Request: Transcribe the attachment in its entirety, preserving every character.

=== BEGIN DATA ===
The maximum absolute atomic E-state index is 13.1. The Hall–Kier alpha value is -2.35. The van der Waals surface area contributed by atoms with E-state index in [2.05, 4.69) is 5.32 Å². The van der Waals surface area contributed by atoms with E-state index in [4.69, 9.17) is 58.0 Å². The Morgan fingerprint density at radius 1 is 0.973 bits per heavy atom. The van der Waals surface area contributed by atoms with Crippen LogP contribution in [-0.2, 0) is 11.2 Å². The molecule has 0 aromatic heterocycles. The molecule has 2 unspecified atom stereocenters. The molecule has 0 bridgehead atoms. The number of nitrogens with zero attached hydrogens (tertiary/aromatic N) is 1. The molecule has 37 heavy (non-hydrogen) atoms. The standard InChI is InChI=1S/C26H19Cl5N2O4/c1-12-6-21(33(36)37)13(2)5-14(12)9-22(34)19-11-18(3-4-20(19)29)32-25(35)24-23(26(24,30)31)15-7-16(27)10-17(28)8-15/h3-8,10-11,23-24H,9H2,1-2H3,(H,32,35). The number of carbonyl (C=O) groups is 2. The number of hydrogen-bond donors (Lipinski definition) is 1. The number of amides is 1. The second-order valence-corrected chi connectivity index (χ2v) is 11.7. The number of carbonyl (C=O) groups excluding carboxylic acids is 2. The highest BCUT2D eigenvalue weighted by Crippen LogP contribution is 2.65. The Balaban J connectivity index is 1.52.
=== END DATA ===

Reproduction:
The maximum absolute atomic E-state index is 13.1. The Hall–Kier alpha value is -2.35. The van der Waals surface area contributed by atoms with E-state index in [2.05, 4.69) is 5.32 Å². The van der Waals surface area contributed by atoms with E-state index in [4.69, 9.17) is 58.0 Å². The Morgan fingerprint density at radius 1 is 0.973 bits per heavy atom. The van der Waals surface area contributed by atoms with Crippen LogP contribution in [-0.2, 0) is 11.2 Å². The molecule has 0 aromatic heterocycles. The molecule has 2 unspecified atom stereocenters. The molecule has 0 bridgehead atoms. The number of nitrogens with zero attached hydrogens (tertiary/aromatic N) is 1. The molecule has 37 heavy (non-hydrogen) atoms. The standard InChI is InChI=1S/C26H19Cl5N2O4/c1-12-6-21(33(36)37)13(2)5-14(12)9-22(34)19-11-18(3-4-20(19)29)32-25(35)24-23(26(24,30)31)15-7-16(27)10-17(28)8-15/h3-8,10-11,23-24H,9H2,1-2H3,(H,32,35). The number of carbonyl (C=O) groups is 2. The number of hydrogen-bond donors (Lipinski definition) is 1. The number of amides is 1. The second-order valence-corrected chi connectivity index (χ2v) is 11.7. The number of carbonyl (C=O) groups excluding carboxylic acids is 2. The highest BCUT2D eigenvalue weighted by Crippen LogP contribution is 2.65. The Balaban J connectivity index is 1.52.